The article doesn’t answer the question so I will: The profit motive will ensure both that it doesn’t go extinct and that its reign of terror upon nonnative habitats will not go unpunished. Behold! A problem being solved without massive, punitive, centralized, totalitarian gov’t policies implemented top-down from U.N. Headquarters! And the worst that can happen is the Paiche is forced to go back!

There’s no pleasing eco-Nazis. First they complain it’s endangered, then they complain it’s everywhere, then they complain that folks are pan-frying them for fun, profit and a re-balanced ecology. Here’s a typical, if slightly dated example of their whining:

It seems like whenever an edible animal becomes an invasive pest, someone suggests that getting people to eat it will solve the problem. For instance, in 1998 the state of Louisiana induced famous New Orleans chefs to develop recipes for nutria, which are eating away the state’s coastline. Even highly visible invasive plants inspire dreams of a gastronomic solution — there are at least four kudzu cookbooks. These schemes have never worked: Nutria continue to gnaw away at Louisiana (and Maryland and Delaware), and kudzu occupies 7.5 million acres in the U.S. and is spreading by some 125,000 acres annually. …

Why not? If the species is there, not supposed to be there and capable of being sold for $5 per pound then that’s a strong economic incentive to “reduce the population”. That’s much more efficient than paying a legion of botanists to kill it and NOT eat it.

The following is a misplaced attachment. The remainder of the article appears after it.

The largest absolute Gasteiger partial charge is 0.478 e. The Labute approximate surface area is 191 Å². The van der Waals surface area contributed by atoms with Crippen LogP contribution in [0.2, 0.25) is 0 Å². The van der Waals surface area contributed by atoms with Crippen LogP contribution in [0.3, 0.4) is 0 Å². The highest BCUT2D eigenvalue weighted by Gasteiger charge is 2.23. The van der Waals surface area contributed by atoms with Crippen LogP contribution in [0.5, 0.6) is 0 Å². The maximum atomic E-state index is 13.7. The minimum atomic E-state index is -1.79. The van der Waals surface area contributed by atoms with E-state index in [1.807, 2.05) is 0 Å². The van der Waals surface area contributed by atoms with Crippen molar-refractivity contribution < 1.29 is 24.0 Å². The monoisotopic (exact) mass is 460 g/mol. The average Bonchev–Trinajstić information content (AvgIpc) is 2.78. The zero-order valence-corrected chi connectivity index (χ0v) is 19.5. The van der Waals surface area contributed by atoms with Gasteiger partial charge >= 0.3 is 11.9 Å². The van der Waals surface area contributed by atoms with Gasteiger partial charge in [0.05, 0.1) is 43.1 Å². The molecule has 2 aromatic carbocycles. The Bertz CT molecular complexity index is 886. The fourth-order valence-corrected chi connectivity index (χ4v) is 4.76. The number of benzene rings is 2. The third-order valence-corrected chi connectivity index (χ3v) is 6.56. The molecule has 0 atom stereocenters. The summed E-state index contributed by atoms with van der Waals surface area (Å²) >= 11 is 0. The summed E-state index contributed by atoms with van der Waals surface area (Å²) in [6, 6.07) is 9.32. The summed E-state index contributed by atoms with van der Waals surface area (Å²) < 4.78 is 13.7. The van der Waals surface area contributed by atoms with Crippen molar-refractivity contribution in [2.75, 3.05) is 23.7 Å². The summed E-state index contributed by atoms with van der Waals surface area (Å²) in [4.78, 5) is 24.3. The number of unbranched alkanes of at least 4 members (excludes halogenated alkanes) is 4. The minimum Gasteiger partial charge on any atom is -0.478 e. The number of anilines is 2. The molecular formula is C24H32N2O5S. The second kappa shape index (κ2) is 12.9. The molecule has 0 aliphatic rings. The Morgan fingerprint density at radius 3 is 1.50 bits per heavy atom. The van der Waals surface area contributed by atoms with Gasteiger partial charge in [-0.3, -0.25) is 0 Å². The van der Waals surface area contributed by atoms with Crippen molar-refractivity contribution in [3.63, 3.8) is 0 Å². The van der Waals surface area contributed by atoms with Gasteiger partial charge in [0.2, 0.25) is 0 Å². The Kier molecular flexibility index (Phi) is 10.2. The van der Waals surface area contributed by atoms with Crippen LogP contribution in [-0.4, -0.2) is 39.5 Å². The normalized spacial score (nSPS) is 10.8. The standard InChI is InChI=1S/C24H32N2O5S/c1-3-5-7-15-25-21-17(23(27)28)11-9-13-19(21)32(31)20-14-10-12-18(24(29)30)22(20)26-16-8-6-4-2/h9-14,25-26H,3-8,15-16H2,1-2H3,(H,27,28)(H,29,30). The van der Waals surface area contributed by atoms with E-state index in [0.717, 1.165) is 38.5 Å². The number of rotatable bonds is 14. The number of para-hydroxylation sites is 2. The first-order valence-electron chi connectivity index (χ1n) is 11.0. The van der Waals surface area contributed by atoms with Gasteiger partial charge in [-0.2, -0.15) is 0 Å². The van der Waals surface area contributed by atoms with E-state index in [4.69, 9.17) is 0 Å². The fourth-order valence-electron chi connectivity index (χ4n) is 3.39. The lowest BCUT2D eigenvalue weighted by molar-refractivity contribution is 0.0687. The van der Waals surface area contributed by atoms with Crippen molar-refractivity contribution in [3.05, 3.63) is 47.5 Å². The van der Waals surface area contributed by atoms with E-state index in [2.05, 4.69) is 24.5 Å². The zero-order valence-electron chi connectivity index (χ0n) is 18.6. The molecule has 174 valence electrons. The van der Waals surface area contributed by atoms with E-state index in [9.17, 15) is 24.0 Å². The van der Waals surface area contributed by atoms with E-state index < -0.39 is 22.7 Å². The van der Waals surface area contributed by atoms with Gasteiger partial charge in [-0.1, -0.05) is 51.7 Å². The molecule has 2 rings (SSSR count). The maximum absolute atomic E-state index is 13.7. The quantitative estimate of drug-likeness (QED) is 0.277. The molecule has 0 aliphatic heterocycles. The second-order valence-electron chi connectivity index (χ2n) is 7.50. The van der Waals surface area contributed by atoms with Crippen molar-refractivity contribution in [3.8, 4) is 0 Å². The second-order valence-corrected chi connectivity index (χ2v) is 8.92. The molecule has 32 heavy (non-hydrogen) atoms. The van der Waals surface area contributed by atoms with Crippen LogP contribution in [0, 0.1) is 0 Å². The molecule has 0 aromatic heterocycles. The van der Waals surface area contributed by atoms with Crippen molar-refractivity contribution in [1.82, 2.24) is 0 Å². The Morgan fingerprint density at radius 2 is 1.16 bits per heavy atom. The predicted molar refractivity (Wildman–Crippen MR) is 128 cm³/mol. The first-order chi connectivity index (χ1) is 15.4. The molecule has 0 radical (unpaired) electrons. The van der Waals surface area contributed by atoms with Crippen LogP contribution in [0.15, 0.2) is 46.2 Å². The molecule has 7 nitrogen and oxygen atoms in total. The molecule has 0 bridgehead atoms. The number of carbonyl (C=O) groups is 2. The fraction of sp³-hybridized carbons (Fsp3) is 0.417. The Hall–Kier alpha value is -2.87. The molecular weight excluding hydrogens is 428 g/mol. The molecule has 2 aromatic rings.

However, even if the public could be convinced that an invasive species is a delicacy, a gastronomic approach to management is problematic for four big reasons.

First, it might not work. For dining on an invader to lower its population size, mortality must exceed the birth rate. Often mortality from harvest is simply what wildlife biologists call “compensatory” — it removes individuals that would have died anyway by old age or other means. Even if harvest mortality is not just compensatory, it must impose a huge, consistent toll on reproductive individuals to overcome reproduction, and a characteristic feature of invasive species is a very high reproductive rate.

Cry me a river, wide and deep. Eating it might not kill all of the species so, what? Eating it must not be attempted? Why should we discourage economic incentives for killing invasive species even if it’s not a Final Solution?